Truly “Super” Convection

“Super Convection” provides an onslaught of hot air to make air-fried food as crispy as possible, without the added fat. Jaime Carrillo/Futurism

On the right side of the oven is a massive fan which offers two different convection settings, regular convection and “Super Convection.” The latter makes the oven operate a little louder than usual, with a whirring noise that echoed throughout the kitchen as I heated the oven for the frozen french fries to come. “Air frying” is the most clever marketing term since “blast processing.” These devices are little more than small ovens with big fans. And while air frying isn’t nearly as delicious as anything deep fat fried, it’s still something I do at least a few times a week. It’s easy, it’s quick, and when done right, incredibly satisfying. Breville Joule Oven Air-Fryer Pro comes with a fryer basket, which is a must for any device with “air fryer” in its name. These baskets allow for hot air to come at food from all sides, which is essential if crunchy food is your aim. After laying out some frozen french fries in a single layer, I slid the basket into the center of the oven, which was on full blast, 480 degrees.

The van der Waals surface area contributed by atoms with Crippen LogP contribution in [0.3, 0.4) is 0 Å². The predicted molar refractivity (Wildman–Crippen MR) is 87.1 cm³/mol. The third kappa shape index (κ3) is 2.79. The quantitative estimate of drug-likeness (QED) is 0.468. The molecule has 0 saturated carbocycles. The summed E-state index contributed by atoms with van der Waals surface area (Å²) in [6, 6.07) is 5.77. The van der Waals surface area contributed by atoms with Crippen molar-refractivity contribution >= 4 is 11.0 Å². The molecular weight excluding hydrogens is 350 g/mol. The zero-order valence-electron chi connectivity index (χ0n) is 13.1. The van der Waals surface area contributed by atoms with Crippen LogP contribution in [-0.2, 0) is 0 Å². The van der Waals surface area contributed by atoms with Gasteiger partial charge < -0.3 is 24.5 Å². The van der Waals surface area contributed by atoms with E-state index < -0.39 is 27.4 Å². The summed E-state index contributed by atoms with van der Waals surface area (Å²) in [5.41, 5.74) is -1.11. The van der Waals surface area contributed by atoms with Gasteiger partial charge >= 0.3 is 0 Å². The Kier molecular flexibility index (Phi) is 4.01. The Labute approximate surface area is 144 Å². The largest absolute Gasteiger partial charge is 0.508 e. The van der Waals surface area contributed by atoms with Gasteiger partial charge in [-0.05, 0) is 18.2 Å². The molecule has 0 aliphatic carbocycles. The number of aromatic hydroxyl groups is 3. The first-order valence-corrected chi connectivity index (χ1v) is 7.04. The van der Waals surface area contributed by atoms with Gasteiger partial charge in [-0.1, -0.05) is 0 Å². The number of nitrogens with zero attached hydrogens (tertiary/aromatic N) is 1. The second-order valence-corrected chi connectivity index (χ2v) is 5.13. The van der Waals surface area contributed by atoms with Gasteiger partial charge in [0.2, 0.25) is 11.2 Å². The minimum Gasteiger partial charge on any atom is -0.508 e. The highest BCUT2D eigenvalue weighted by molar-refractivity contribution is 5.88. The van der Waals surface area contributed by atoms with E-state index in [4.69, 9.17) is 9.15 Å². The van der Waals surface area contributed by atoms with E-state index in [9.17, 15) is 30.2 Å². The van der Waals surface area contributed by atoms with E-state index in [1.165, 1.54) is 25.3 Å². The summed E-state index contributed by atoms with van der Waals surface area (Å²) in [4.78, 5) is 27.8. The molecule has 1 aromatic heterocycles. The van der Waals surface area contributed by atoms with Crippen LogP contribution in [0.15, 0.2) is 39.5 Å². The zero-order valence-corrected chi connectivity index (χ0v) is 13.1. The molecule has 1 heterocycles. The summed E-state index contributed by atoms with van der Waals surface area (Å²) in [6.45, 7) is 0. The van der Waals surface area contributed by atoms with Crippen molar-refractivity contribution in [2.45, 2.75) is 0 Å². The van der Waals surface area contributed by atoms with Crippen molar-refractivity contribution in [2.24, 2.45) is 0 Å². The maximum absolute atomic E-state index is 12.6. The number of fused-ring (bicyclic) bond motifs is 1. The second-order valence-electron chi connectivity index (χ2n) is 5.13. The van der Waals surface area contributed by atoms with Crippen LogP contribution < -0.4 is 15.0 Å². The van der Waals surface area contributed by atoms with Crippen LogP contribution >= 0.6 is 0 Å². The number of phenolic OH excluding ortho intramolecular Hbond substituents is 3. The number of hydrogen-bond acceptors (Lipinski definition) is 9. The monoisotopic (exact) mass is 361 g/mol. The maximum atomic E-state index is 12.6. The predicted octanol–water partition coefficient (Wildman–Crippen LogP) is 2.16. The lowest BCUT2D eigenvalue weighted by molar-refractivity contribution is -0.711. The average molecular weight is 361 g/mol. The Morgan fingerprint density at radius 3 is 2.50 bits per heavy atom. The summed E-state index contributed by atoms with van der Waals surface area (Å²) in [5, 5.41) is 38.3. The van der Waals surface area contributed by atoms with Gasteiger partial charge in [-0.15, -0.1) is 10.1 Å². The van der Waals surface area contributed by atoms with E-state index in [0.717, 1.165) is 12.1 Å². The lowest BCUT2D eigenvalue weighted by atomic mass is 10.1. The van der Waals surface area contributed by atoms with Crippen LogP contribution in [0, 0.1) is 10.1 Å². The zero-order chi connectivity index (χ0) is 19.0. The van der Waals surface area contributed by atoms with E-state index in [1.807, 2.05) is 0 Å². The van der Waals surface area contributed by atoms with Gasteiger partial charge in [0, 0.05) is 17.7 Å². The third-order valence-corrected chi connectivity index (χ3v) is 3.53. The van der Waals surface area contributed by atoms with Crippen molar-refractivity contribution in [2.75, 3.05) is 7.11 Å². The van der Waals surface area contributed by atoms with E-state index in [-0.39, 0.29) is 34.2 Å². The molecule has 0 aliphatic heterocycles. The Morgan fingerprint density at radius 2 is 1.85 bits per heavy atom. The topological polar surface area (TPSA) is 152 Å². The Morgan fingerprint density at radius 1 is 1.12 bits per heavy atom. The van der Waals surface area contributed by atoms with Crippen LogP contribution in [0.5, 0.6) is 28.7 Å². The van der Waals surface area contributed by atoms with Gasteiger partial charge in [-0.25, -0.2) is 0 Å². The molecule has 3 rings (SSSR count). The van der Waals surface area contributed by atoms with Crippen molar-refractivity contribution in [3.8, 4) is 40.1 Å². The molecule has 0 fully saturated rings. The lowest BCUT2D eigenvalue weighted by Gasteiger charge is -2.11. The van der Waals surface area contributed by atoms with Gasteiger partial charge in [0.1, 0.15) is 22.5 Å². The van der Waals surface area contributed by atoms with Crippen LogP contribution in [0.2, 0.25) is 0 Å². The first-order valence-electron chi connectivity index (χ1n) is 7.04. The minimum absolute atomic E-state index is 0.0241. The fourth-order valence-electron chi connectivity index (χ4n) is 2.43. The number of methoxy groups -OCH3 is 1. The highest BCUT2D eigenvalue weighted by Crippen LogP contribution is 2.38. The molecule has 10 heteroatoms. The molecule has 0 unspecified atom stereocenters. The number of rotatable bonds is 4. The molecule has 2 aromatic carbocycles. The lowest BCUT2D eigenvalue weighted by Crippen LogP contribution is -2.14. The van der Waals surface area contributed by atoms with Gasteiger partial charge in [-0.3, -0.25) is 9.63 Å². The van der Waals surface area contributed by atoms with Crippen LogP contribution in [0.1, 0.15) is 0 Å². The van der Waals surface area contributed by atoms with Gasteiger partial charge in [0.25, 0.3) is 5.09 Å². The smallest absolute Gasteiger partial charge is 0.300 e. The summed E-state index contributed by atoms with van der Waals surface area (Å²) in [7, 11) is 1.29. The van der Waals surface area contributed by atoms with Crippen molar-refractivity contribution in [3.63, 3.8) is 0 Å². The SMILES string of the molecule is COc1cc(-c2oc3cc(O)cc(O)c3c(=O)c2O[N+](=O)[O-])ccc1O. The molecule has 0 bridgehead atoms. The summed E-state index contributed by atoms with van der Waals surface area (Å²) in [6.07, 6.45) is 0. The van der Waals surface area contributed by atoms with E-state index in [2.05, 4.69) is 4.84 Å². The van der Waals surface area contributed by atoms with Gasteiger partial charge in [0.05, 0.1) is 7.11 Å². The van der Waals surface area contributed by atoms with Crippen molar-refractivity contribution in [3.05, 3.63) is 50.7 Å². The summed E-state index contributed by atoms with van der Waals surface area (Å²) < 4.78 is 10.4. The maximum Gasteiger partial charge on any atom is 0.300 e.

Most countertop air fryers are enclosed, so you can’t watch your food cooking and check on the progress of it becoming golden brown and delicious. But that’s not the case with the Joule Oven. Watching french fries through the big glass screen on the Joule oven was mesmerizing. The “Super Convection” fan made the small amount of fat on the fries bubble up, like it was actually being fried. After eight minutes and a quick shake of fry seasoning, I scarfed down the best batch of air-fried potatoes I’d ever eaten. Later on that evening, I tried to see if other frozen favorites like mozzarella sticks and chicky nuggies would render similarly tasty results. Luckily, they did. “Super Convection” is no joke. Because the air circulates quicker with “Super Convection” I can’t imagine never not using it whenever a convection setting is called for in a recipe, especially in air frying.

Highs and Lows

Heat low enough to dehydrate fruit, and high enough to make a solid weeknight pie. Jaime Carrillo/Futurism

Countertop ovens are great at dishing out energy a little more efficiently. After all, whenever you make a batch of cookies, how much of your oven is actually used? I’d bet less than 30 percent of the given space. That’s a lot of wasted energy, not to mention time. That said, on the whole, the oven on your stove can get as hot as 500 degrees, sometimes as high as 550 degrees Fahrenheit. And while the Breville Joule Oven Air-Fryer Pro doesn’t reach these high temps, it does go very, very low. As low as 85 degrees Fahrenheit, in fact.